We received a letter recently from Ruth Quinn, Director of Racing at the BHA, informing Owners for Owners that as part of the agreement on the 53rd levy scheme, the four largest retail bookmakers (William Hill, Ladbrokes, Coral and Betfred) have made additional voluntary contributions of £4.5m on top of their statutory levy payments for 2014/15. As a result, a total of £5m (the extra £0.5m coming from the Levy Board) is being injected into extending prize-money from 1st December 2014.
Basically, in some Class 2 to Class 6 races, place-money will go down to either 6th or 8th, with payments of between £200 and £400 paid on top of existing prize-money. This will ensure, in eligible races, that every horse finishing down to 8th in a Class 2 or 6th in other classes down to Class 6 will receive at least £400 or £200 in prize-money respectively.
Why is this being done? Initially, I thought it was purely for the obvious reason of providing additional prize-money for owners, and particularly providing additional reward for placed horses. As readers of the blog will know, I’ve advocated for some time that there should be much greater focus on placed horses, both in terms of prize-money and the whole owner experience, with racecourses being encouraged to acknowledge the performance of these horses even though they haven’t won or even come in the first three or four.
My second initial reaction was that while really appreciating the additional money, it is still unlikely in many instances to cover the costs of sending a horse to the racecourse. In another blog I mentioned a horse I was involved in, who ran really well at Wincanton in a 17-runner handicap to finish 4th, but where the prize-money was still only £238.50. When you consider the NH jockey fee of £161, riders’ insurance £21, entry fee of say £50, transport of c. £300, lads’ expenses of £50, racing plates at £70 plus my own costs of driving to the course and back of £50, then the total is more like £700. While enjoying the day out at Wincanton (which is one of my favourite tracks), the returns are clearly out of kilter with the costs ….. even with an additional £300 if the race was eligible for the new extension in prize-money (which it wasn’t).
So I decided to contact Ruth Quinn to seek her views. Interestingly from her replies to me it is now clear that the main logic of the extension to prize-money is actually all about trying to impact owner behaviour so that horses are run more frequently. Increasing the number of runs per horse could help significantly improve the overall competitiveness of British racing, boost field sizes and betting turnover etc.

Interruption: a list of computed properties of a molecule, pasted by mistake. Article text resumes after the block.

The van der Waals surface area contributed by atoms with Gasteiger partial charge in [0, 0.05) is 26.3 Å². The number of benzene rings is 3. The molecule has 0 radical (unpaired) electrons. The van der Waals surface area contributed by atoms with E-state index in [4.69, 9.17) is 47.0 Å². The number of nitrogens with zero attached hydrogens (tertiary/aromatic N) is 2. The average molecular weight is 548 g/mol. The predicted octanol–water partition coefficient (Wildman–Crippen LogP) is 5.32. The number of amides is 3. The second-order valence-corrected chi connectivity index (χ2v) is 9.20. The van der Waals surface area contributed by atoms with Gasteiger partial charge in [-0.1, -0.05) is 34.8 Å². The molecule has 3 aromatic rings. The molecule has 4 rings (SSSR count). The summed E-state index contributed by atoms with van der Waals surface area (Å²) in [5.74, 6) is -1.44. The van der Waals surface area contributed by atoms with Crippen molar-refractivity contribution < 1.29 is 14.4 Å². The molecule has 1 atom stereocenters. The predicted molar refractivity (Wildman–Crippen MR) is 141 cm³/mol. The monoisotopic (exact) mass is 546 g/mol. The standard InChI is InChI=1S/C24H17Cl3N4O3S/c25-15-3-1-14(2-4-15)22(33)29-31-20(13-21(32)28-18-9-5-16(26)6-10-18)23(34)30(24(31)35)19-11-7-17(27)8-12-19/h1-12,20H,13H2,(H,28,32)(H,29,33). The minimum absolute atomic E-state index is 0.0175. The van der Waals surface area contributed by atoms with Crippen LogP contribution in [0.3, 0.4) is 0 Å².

Paul Bittar, former CEO of the BHA, was a strong advocate of owners running horses more frequently. Personally I think this is a complete non-starter, as do our trainers. Surely we all run our horses as often as makes sense for the horse, taking into account their wellbeing, suitability of going, race targets etc. Would I really encourage my trainers to run a horse more frequently, purely because there is a possibility of picking up an extra £200-400 of place-money – and equally, would they advocate the same?
Notwithstanding the point raised above that even if I did run I’d be losing money, but the horse would be unable to run for at least another three weeks. Let’s say the horse ran well and came 4th in an eligible class 4, I’m still only going to win a maximum of about £600, but with the cost of those three weeks’ training fees and all the running costs coming to, say, £1,500, I end up in an even worse position being £900 out of pocket.
If anyone can see a flaw in my logic, do please let me know! If there isn’t such a flaw, then why on earth do the racing authorities believe that owner behaviour can be influenced by such paltry amounts of money?
I’m going to be very interested indeed to see how the scheme works, and whether it does have any behavioural impact. As you can see from this note, I remain deeply sceptical and, I have to say, rather perturbed that there appears to be such a huge gap in thinking and practicalities between trainers / owners and those who want (quite rightly) to improve the competitiveness of British racing. Surely this scheme can’t be part of the solution ….. even though I always welcome every little increase in prize-money.